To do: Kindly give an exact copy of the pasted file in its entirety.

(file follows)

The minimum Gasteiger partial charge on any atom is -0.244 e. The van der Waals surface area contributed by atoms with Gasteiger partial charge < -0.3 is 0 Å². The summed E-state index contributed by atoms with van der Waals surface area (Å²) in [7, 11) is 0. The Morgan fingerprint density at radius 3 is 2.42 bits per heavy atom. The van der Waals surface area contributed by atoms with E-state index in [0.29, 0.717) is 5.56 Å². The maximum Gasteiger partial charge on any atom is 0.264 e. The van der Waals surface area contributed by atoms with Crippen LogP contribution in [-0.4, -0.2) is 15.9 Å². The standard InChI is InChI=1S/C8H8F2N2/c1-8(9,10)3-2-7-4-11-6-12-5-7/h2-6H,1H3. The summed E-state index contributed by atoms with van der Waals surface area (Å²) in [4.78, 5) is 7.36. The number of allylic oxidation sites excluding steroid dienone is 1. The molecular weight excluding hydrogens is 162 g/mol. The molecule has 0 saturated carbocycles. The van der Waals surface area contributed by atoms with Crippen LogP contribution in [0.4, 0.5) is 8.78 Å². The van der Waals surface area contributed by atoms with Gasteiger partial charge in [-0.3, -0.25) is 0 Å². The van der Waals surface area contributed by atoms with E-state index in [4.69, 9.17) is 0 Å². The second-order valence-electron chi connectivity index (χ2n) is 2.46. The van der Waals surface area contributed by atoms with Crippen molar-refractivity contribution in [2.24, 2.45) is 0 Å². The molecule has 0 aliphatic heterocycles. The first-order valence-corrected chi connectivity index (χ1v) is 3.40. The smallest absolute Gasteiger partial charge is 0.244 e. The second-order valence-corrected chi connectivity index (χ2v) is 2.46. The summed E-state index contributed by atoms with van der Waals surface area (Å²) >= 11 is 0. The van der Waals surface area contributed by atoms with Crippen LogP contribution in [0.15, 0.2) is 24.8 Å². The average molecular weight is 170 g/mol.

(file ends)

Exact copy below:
The minimum Gasteiger partial charge on any atom is -0.244 e. The van der Waals surface area contributed by atoms with Gasteiger partial charge < -0.3 is 0 Å². The summed E-state index contributed by atoms with van der Waals surface area (Å²) in [7, 11) is 0. The Morgan fingerprint density at radius 3 is 2.42 bits per heavy atom. The van der Waals surface area contributed by atoms with E-state index in [0.29, 0.717) is 5.56 Å². The maximum Gasteiger partial charge on any atom is 0.264 e. The van der Waals surface area contributed by atoms with Crippen LogP contribution in [-0.4, -0.2) is 15.9 Å². The standard InChI is InChI=1S/C8H8F2N2/c1-8(9,10)3-2-7-4-11-6-12-5-7/h2-6H,1H3. The summed E-state index contributed by atoms with van der Waals surface area (Å²) in [4.78, 5) is 7.36. The number of allylic oxidation sites excluding steroid dienone is 1. The molecular weight excluding hydrogens is 162 g/mol. The molecule has 0 saturated carbocycles. The van der Waals surface area contributed by atoms with Crippen LogP contribution in [0.4, 0.5) is 8.78 Å². The van der Waals surface area contributed by atoms with Gasteiger partial charge in [-0.3, -0.25) is 0 Å². The van der Waals surface area contributed by atoms with E-state index in [4.69, 9.17) is 0 Å². The second-order valence-electron chi connectivity index (χ2n) is 2.46. The van der Waals surface area contributed by atoms with Crippen molar-refractivity contribution in [2.24, 2.45) is 0 Å². The molecule has 0 aliphatic heterocycles. The first-order valence-corrected chi connectivity index (χ1v) is 3.40. The smallest absolute Gasteiger partial charge is 0.244 e. The second-order valence-corrected chi connectivity index (χ2v) is 2.46. The summed E-state index contributed by atoms with van der Waals surface area (Å²) >= 11 is 0. The van der Waals surface area contributed by atoms with Crippen LogP contribution in [0.15, 0.2) is 24.8 Å². The average molecular weight is 170 g/mol.